Photo and Story by Rick Hiduk
Wyoming County Prison Board members, including (from left) Chief Clerk Bill Gaylord, Warden Ken Repsher, and Sheriff Ed Sherman met at the courthouse in Tunkhannock on Jan. 14.
Wyoming County Commissioner and Prison Board member Tom Henry announced on Jan. 14 that the specs are in for a new water heater system to be installed at the Wyoming County Prison and will be put out to bid next week.
It was noted by Warden Ken Repsher at last month’s meeting that the current boilers were showing signs of fatigue, and that it was becoming increasingly difficult to meet the need for heat and hot water at the facility since winter had set in. The current heating system has been in operation at the prison since 1986.
Bids, which will be advertised in local papers this coming week, will be received through 4 pm on Wednesday, Feb. 5 and will be opened on Feb. 6.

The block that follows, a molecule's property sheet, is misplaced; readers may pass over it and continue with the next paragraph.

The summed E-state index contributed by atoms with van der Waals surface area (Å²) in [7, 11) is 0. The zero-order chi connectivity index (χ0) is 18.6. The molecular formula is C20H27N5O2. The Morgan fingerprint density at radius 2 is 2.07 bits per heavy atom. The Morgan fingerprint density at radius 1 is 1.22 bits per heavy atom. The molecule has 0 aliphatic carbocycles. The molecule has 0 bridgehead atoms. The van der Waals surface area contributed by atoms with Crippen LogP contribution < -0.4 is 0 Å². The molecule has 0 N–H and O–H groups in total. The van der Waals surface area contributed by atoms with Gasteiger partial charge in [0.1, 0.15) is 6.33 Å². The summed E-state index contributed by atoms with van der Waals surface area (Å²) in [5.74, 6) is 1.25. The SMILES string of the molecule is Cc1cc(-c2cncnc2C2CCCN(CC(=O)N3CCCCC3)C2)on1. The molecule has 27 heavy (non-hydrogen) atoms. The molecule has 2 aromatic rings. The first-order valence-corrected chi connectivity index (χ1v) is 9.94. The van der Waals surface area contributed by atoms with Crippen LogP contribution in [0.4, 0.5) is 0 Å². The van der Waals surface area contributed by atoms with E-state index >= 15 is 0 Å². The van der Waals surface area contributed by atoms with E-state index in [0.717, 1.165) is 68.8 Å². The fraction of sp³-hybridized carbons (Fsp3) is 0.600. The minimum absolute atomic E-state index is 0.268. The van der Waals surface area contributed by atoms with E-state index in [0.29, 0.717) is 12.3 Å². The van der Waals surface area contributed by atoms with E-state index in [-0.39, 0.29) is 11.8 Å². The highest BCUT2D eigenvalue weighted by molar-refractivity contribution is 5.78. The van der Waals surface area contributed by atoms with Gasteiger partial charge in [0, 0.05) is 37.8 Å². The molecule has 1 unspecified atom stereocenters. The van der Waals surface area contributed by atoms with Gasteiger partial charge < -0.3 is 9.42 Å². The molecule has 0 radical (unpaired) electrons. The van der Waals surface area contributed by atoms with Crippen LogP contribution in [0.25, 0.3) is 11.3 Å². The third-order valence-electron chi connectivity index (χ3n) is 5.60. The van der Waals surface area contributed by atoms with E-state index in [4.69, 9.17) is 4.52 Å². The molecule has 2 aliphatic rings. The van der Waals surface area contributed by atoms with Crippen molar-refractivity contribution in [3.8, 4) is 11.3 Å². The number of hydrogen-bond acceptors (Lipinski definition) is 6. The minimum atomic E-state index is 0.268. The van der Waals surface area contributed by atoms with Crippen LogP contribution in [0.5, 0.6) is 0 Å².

Repsher noted that several fire alarms at the jail will be moved as per recommendations listed in a recent inspection. The initial placement of some of the units made it difficult for the inspectors to get to them, he explained.
As of Jan. 14, there were 53 men at the correctional facility and 12 women. New commitments and releases evened out at 31 each, so there was no monthly change in population. There is currently one Susquehanna County prisoner boarded at the facility in Tunkhannock and one Wyoming County inmate held in Lackawanna County. Judge Russell Shurtleff related that the local prisoner was sent to the Lackawanna County Correctional Facility due to a disciplinary issue and not because of overcrowding.
December marked the first month in over a year that the county has not paid to board out prisoners to adjacent facilities. The overcrowding peaked in May 2013, when the Wyoming County Prison was billed $24,285 for inmates housed elsewhere.
Drug and alcohol counselors made 19 visits to the prison last month for 203 meetings, some prisoners being visited more than once. There were 16 visits from religious organizations, and mental health counselors made seven visits to inmates.